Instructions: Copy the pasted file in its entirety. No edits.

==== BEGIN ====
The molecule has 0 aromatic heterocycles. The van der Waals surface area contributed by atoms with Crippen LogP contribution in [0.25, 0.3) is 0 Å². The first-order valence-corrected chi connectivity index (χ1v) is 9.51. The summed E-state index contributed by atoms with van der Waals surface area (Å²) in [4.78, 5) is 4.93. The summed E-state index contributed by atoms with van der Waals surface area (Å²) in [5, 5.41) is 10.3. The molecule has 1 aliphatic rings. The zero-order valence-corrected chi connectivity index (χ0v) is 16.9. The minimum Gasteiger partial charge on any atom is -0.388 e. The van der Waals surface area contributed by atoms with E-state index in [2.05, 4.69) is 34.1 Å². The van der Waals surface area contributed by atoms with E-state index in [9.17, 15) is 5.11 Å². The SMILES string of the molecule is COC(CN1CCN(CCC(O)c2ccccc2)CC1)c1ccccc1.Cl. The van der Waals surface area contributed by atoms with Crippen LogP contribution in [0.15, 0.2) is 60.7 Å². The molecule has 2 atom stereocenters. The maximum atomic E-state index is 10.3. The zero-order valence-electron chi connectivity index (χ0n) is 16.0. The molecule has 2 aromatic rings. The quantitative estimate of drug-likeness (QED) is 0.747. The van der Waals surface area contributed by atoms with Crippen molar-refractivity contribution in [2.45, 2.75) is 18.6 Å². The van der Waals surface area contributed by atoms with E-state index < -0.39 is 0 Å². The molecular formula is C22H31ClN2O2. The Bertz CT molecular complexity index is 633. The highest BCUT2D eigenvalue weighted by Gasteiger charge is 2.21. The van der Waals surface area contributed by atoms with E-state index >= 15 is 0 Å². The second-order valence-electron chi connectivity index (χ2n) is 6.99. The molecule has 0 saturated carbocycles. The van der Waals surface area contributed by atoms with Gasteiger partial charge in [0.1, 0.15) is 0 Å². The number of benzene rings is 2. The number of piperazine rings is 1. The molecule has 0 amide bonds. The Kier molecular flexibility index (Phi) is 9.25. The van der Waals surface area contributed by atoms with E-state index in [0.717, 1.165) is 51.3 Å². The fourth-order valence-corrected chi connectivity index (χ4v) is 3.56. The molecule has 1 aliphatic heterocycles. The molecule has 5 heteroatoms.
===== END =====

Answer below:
The molecule has 0 aromatic heterocycles. The van der Waals surface area contributed by atoms with Crippen LogP contribution in [0.25, 0.3) is 0 Å². The first-order valence-corrected chi connectivity index (χ1v) is 9.51. The summed E-state index contributed by atoms with van der Waals surface area (Å²) in [4.78, 5) is 4.93. The summed E-state index contributed by atoms with van der Waals surface area (Å²) in [5, 5.41) is 10.3. The molecule has 1 aliphatic rings. The zero-order valence-corrected chi connectivity index (χ0v) is 16.9. The minimum Gasteiger partial charge on any atom is -0.388 e. The van der Waals surface area contributed by atoms with E-state index in [2.05, 4.69) is 34.1 Å². The van der Waals surface area contributed by atoms with E-state index in [9.17, 15) is 5.11 Å². The SMILES string of the molecule is COC(CN1CCN(CCC(O)c2ccccc2)CC1)c1ccccc1.Cl. The van der Waals surface area contributed by atoms with Crippen LogP contribution in [0.15, 0.2) is 60.7 Å². The molecule has 2 atom stereocenters. The maximum atomic E-state index is 10.3. The zero-order valence-electron chi connectivity index (χ0n) is 16.0. The molecule has 2 aromatic rings. The quantitative estimate of drug-likeness (QED) is 0.747. The van der Waals surface area contributed by atoms with Crippen molar-refractivity contribution in [2.45, 2.75) is 18.6 Å². The van der Waals surface area contributed by atoms with E-state index < -0.39 is 0 Å². The molecular formula is C22H31ClN2O2. The Bertz CT molecular complexity index is 633. The highest BCUT2D eigenvalue weighted by Gasteiger charge is 2.21. The van der Waals surface area contributed by atoms with E-state index >= 15 is 0 Å². The second-order valence-electron chi connectivity index (χ2n) is 6.99. The molecule has 0 saturated carbocycles. The van der Waals surface area contributed by atoms with Gasteiger partial charge in [0.1, 0.15) is 0 Å². The number of benzene rings is 2. The number of piperazine rings is 1. The molecule has 0 amide bonds. The Kier molecular flexibility index (Phi) is 9.25. The van der Waals surface area contributed by atoms with E-state index in [0.717, 1.165) is 51.3 Å². The fourth-order valence-corrected chi connectivity index (χ4v) is 3.56. The molecule has 1 aliphatic heterocycles. The molecule has 5 heteroatoms.